The Curious Incident of the Dog in the Night-Time
The Curious Incident of the Dog in the Night-Time by Mark Haddon

I hadn’t heard about “The Curious Incident” until a colleague told me about it and requested I order a set for her senior English class. I try and read all the major novels and short stories taught by the teachers in my department, so I took a copy home to read over this term break.

“The Curious Incident” was an inspiring read but also one that I was happy to reach the end of – both of these reactions on my part are a credit to Mark Haddon’s story-telling and writing style.

The story is told by the main character, Christopher Boone, “a fifteen year old boy from Swindon with Asperger’s Syndrome who loves maths and his pet rat Toby” who also hates yellow and brown, being touched and people telling lies. We enter Christopher’s story on a night when he discovers his neighbour’s dog, Wellington, impaled with a fork in the backyard. Christopher sets out to solve the mystery of the dog’s murder despite admonitions from his father to cease and desist.

Haddon creates a brilliant narrative voice – the voice of a savant who awes readers with his observational skills and mathematical prowess; but also the voice of a boy who sounds younger than a teenager – a voice that speaks as many of my past eight year old students wrote, stringing series of sentences together starting with “And then” or “So then”. It works.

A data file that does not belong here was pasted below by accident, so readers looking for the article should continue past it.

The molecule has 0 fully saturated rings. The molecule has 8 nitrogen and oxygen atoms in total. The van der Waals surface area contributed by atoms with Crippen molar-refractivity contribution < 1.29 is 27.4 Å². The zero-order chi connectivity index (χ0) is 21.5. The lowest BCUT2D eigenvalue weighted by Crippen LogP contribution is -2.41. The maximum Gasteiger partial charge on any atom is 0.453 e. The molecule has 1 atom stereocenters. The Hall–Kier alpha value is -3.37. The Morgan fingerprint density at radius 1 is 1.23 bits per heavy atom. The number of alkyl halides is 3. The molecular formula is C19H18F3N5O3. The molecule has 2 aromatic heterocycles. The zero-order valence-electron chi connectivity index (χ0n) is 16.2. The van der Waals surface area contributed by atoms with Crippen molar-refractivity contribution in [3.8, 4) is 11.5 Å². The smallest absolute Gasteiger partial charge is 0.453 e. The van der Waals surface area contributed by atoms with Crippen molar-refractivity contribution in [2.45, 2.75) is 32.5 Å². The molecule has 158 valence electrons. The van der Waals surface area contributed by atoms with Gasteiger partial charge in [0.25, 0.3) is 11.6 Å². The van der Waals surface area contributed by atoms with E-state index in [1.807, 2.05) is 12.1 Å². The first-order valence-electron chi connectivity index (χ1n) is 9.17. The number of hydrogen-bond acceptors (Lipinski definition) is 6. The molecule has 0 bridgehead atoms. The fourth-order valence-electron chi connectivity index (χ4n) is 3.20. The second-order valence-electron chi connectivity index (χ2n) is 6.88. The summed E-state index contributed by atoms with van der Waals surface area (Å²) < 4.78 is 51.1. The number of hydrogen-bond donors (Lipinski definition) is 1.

It works so well that, while I was admiring of the style, I also couldn’t wait to break free from Christopher’s thought processes. Surely Haddon intends to create this feeling in his readers – the feeling that you are trapped in Christopher’s mind with him with all his pedantic obsessions and insistence on black and white reasoning. I found myself relating with his frustrated parents, imagining how difficult it must be for them, though they are certainly portrayed as flawed to say the least. It felt good to be released from this mind to think my own thoughts again, as mundane as they can be as well in comparison to some of the richness found in Christopher’s scientific meanderings. As I say, it works. Of course, I also had that sense that, although I finish the book and move on with my life, Christopher and others like him, carry on.

It’s turned out to be a good recommendation and hopefully will be an excellent text for students with plenty to talk and write about. I look forward to their responses to it next term.

Antony Millen is a Canadian living and writing in New Zealand and the author of Redeeming Brother Murrihy: The River to Hiruharama and Te Kauhanga: A Tale of Space(s)

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